Lions in this area are known to be very patient in following these big herds, and often, are successful. Most of the time they spend trying to spot any weak members of the herd – looking for the sick, injured or young - as they are easy targets. Despite this, these hunts do not always go to plan as the herd fights back to protect their own. We were at the right place at the right time to witness this.
Watching this cheetah mom and cub hunt was incredible! Although the hunt was unsuccessful, sitting and watching as she planned out her hunt was amazing to see. A herd of impala was her target. She made her way through the open area, leaving her cub behind, hoping he would remain out of sight. If he sprints too early, the whole hunt would be spoiled. But unfortunately, the impalas saw her before she could make her next move, and they all ran away. Calling back her cub, they climbed on the nearest termite mound, keeping the impalas within eyesight.
Cheetahs normally hunt in wide-open areas where they can use their speed to their advantage. But being in an open are, they must plan their hunt very carefully, so they are not seen by their prey.
It is a cloudy morning at Sabi Sabi, giving a sense of mystery and adventure. Wondering what the day will bring for us, rain or yet again spectacular sightings. This morning was no exception of a spectacular game drive! The morning started off with two wild dogs that caught an antelope. As soon as they finished their kill, they moved around in search of the best spot to digest their meal. They settled in a small drainage line, hidden away from anything that might come their way, and providing shelter from rain or sun!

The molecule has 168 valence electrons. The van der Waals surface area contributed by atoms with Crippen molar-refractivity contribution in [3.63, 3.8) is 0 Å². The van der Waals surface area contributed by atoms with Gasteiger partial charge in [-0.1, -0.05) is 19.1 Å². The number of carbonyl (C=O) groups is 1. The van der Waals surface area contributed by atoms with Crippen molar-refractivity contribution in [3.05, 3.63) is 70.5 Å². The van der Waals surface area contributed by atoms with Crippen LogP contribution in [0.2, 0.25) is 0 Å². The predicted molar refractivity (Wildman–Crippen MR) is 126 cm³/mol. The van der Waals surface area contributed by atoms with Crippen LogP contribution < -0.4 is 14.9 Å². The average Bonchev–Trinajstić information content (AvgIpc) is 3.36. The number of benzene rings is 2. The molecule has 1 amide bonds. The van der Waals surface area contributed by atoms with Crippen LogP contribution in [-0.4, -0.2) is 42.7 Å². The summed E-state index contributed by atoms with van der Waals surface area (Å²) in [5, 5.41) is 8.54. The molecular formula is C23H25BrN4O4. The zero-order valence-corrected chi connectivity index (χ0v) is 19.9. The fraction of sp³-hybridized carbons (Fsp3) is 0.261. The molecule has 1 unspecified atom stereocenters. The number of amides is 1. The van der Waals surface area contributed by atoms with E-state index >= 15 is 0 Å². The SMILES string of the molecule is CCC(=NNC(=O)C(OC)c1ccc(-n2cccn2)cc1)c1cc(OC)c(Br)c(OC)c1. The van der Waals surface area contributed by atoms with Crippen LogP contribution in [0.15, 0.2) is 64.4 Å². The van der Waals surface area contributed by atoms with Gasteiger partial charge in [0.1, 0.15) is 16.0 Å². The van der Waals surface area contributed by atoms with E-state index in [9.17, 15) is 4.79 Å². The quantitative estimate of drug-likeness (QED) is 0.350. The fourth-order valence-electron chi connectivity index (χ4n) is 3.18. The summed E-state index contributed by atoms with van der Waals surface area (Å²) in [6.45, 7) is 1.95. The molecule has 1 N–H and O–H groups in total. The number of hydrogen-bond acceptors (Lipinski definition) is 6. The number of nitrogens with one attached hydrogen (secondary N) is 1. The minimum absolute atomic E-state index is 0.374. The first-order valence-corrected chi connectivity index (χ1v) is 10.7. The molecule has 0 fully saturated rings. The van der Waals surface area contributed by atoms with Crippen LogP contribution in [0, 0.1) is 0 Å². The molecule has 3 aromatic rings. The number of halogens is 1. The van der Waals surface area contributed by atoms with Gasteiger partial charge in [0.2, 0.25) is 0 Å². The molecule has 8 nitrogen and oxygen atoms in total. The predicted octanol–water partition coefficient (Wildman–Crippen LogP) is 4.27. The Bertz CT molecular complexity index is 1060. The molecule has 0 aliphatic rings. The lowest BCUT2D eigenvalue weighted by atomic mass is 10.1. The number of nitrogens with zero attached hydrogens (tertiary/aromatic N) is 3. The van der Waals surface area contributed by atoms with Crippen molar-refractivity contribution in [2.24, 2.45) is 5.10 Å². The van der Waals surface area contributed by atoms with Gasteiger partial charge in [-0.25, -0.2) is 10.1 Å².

Wild dogs can be seen in packs from 2 to 50 individuals but on average about 12 individuals in a pack. They are extremely good hunters, and the more individuals they have in their pack, the higher the success rate. Wild dogs will normally hunt either in the early mornings as soon as it is light out, or in the afternoon at the last light of the day.
On our way back to the lodge after a successful day, we did not expect this last sighting for the day. Two honey badgers walked in the road in front of us. We kept an eye on them as they went up a big termite mound and disappeared into a burrow.
Honey badgers are known as the most fearless animals in the world according to the Guinness Book of World Records. They will not hesitate to take on a big male lion to defend themselves!
What an amazing sighting! Not even reaching mom's shoulders, we saw that its umbilical cord was still attached, meaning it is only a few months old.
Baby giraffes are approximately 1,5m tall when they are born, and almost double that in their first year. They grow about 0.5cm each day!
What an unusual sighting! There were about 30 warthogs around a watering source, along with impalas and nyalas of all sizes and ages. A real feeding frenzy! We enjoyed the sighting as we watched how the warthogs chased one another around trying to find the best feeding space. Some of them came towards the watering hole, providing for excellent photographic opportunities.
Until next time...